The digital age has brought an unprecedented amount of knowledge only a swipe away for most Tar Heels. In turn, with that deluge of information, many of us have become keenly aware of our emotional bandwidth. Between the COVID-19 pandemic, mass shootings, social injustice, and radicalization at the highest echelons of our government, many Americans are simply saturated with the number of issues that they’re capable of caring about. So why on Earth would the average Tar Heel care about coral reefs? Despite their captivating allure, these trying times can make coral reefs feel distant, and even completely disconnected from our everyday life. However, all corners of our modern society are inexorably linked to these biological oases through the wealth of ecosystem services they provide. And while the threat of their demise looms under the shadow of climate change, the stories of coral reefs, and of the people working to save them, can inspire hope in a time when it is sorely needed.

Coral reefs have been called ‘The Rainforests of the Ocean’ for a variety of reasons. Like rainforests, coral reefs attract a staggering variety of species by engineering their own environment. Despite occupying less than one percent of the world’s oceans, coral reefs support almost 25% of all known marine species. Among these are many commercially important fish species such as grouper, snapper, and lobster. Even coral reef inhabitants that don’t seem commercially relevant, such as sponges and sea urchins, are providing novel insights into medical research and pharmaceutical applications. Aside from the biological nexus that coral reef structures create, their physical presence dissipates more than 97% of wave energy, thereby protecting vital coastal communities within 50 km of the shore. All of these aforementioned ecosystem services don’t even begin to portray the full cultural significance of coral reefs, where they play a central role in the identity and social cohesion of millions of people around the world. To summarize in more common terms, coral reefs and their subsequent ecosystem services are estimated to contribute more than $40 billion to the global economy.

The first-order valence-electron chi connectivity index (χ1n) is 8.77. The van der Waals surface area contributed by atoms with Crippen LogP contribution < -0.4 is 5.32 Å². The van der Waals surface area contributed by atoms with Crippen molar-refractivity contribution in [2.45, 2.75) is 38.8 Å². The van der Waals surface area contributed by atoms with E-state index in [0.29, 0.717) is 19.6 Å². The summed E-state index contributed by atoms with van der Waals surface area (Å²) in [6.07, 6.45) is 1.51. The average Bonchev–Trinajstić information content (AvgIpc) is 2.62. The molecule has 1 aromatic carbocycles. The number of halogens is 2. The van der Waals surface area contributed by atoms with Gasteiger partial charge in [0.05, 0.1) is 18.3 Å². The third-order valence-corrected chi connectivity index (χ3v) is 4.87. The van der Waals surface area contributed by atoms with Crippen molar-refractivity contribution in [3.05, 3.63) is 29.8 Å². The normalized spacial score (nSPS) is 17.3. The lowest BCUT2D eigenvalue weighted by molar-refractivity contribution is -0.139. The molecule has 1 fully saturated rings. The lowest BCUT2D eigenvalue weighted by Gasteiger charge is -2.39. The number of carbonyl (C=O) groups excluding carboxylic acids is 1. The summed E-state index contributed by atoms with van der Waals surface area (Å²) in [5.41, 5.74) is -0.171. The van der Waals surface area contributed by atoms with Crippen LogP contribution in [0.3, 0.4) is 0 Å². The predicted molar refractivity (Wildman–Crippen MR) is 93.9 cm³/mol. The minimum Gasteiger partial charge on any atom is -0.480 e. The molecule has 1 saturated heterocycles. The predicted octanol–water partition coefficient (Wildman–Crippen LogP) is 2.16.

Schooling snapper on a reef in Little Cayman (Photo Credit: Hunter Hughes).
Schooling snapper on a reef in Little Cayman (Photo Credit: Hunter Hughes).

For decades, researchers have been documenting the not-so-steady decline of coral reefs worldwide. While the list of culprits responsible for this decline is long, they generally fall into two categories: global stressors (ocean warming and acidification) and local stressors (land-use change, pollution, physical breakage, etc.). For the average Tar Heel, this general categorization makes doing your part in saving coral reefs simple. For global stressors, any measures taken to lower your carbon footprint (using public transit, owning plants, and conscientious utility use) are going to help coral reefs worldwide. If you vacation or live near a coral reef, make sure to support local partners and companies dedicated to responsible ecotourism. If you find yourself swimming amidst the rainforests of the ocean, make sure to apply reef-safe sunscreen well before jumping into the water. Furthermore, while the colorful coral rocks may look robust, they are actually quite fragile (both physically and chemically), so avoid touching them as you mingle with the fishes.

While current events can make us all feel a bit out of our depth, I think many Tar Heels will find that caring for coral reefs comes quite naturally.



Peer editor: Devan Shell

Leave a Reply

Your email address will not be published.